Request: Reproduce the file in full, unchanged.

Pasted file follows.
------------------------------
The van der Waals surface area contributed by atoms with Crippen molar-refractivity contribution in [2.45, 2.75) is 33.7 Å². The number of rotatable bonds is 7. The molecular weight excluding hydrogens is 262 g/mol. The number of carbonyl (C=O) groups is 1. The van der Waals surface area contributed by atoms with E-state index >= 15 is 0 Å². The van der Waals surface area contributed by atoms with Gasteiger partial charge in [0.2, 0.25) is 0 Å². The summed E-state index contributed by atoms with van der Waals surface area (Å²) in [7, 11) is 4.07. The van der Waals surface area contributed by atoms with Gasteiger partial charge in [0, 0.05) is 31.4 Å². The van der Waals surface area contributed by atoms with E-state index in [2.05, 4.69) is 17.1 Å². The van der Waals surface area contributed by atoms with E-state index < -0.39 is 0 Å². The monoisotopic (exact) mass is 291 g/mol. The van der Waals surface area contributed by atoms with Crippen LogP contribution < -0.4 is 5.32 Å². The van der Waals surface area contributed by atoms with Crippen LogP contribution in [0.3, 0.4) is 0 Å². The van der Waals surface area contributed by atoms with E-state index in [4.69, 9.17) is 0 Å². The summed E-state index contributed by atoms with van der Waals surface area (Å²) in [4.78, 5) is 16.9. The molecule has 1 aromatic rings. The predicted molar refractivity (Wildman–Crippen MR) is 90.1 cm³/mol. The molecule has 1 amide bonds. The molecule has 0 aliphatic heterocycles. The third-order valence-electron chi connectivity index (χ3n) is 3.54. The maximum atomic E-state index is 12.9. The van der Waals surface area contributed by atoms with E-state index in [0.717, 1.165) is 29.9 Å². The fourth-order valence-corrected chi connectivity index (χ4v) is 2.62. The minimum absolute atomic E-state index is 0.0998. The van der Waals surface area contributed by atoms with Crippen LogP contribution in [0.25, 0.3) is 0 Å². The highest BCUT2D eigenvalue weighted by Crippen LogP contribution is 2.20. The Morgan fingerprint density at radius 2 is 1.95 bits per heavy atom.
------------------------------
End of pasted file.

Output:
The van der Waals surface area contributed by atoms with Crippen molar-refractivity contribution in [2.45, 2.75) is 33.7 Å². The number of rotatable bonds is 7. The molecular weight excluding hydrogens is 262 g/mol. The number of carbonyl (C=O) groups is 1. The van der Waals surface area contributed by atoms with E-state index >= 15 is 0 Å². The van der Waals surface area contributed by atoms with Gasteiger partial charge in [0.2, 0.25) is 0 Å². The summed E-state index contributed by atoms with van der Waals surface area (Å²) in [7, 11) is 4.07. The van der Waals surface area contributed by atoms with Gasteiger partial charge in [0, 0.05) is 31.4 Å². The van der Waals surface area contributed by atoms with E-state index in [2.05, 4.69) is 17.1 Å². The van der Waals surface area contributed by atoms with E-state index < -0.39 is 0 Å². The monoisotopic (exact) mass is 291 g/mol. The van der Waals surface area contributed by atoms with Crippen LogP contribution < -0.4 is 5.32 Å². The van der Waals surface area contributed by atoms with Crippen LogP contribution in [0.3, 0.4) is 0 Å². The van der Waals surface area contributed by atoms with E-state index in [4.69, 9.17) is 0 Å². The summed E-state index contributed by atoms with van der Waals surface area (Å²) in [4.78, 5) is 16.9. The molecule has 1 aromatic rings. The predicted molar refractivity (Wildman–Crippen MR) is 90.1 cm³/mol. The molecule has 1 amide bonds. The molecule has 0 aliphatic heterocycles. The third-order valence-electron chi connectivity index (χ3n) is 3.54. The maximum atomic E-state index is 12.9. The van der Waals surface area contributed by atoms with E-state index in [0.717, 1.165) is 29.9 Å². The fourth-order valence-corrected chi connectivity index (χ4v) is 2.62. The minimum absolute atomic E-state index is 0.0998. The van der Waals surface area contributed by atoms with Crippen LogP contribution in [0.25, 0.3) is 0 Å². The highest BCUT2D eigenvalue weighted by Crippen LogP contribution is 2.20. The Morgan fingerprint density at radius 2 is 1.95 bits per heavy atom.